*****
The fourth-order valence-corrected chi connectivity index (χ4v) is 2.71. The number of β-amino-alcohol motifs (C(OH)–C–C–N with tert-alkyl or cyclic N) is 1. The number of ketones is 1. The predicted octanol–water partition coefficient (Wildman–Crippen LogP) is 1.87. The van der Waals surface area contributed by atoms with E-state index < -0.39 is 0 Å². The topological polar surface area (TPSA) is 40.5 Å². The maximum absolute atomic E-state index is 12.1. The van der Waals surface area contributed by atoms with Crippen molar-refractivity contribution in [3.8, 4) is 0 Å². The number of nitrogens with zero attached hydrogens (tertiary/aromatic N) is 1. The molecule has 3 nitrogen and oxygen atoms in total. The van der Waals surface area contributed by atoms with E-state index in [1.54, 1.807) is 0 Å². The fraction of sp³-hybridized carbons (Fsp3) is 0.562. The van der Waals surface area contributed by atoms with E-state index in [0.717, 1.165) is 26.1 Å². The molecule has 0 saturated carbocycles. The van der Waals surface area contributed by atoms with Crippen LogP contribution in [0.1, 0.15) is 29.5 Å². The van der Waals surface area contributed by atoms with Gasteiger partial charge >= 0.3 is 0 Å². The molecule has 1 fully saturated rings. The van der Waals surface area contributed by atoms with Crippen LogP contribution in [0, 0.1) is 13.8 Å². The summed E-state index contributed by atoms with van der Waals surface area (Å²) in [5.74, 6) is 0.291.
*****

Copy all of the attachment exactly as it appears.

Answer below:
The fourth-order valence-corrected chi connectivity index (χ4v) is 2.71. The number of β-amino-alcohol motifs (C(OH)–C–C–N with tert-alkyl or cyclic N) is 1. The number of ketones is 1. The predicted octanol–water partition coefficient (Wildman–Crippen LogP) is 1.87. The van der Waals surface area contributed by atoms with E-state index < -0.39 is 0 Å². The topological polar surface area (TPSA) is 40.5 Å². The maximum absolute atomic E-state index is 12.1. The van der Waals surface area contributed by atoms with Crippen molar-refractivity contribution in [3.8, 4) is 0 Å². The number of nitrogens with zero attached hydrogens (tertiary/aromatic N) is 1. The molecule has 3 nitrogen and oxygen atoms in total. The van der Waals surface area contributed by atoms with E-state index in [1.54, 1.807) is 0 Å². The fraction of sp³-hybridized carbons (Fsp3) is 0.562. The van der Waals surface area contributed by atoms with E-state index in [0.717, 1.165) is 26.1 Å². The molecule has 0 saturated carbocycles. The van der Waals surface area contributed by atoms with Crippen LogP contribution in [0.1, 0.15) is 29.5 Å². The van der Waals surface area contributed by atoms with Gasteiger partial charge >= 0.3 is 0 Å². The molecule has 1 fully saturated rings. The van der Waals surface area contributed by atoms with Crippen LogP contribution in [0, 0.1) is 13.8 Å². The summed E-state index contributed by atoms with van der Waals surface area (Å²) in [5.74, 6) is 0.291.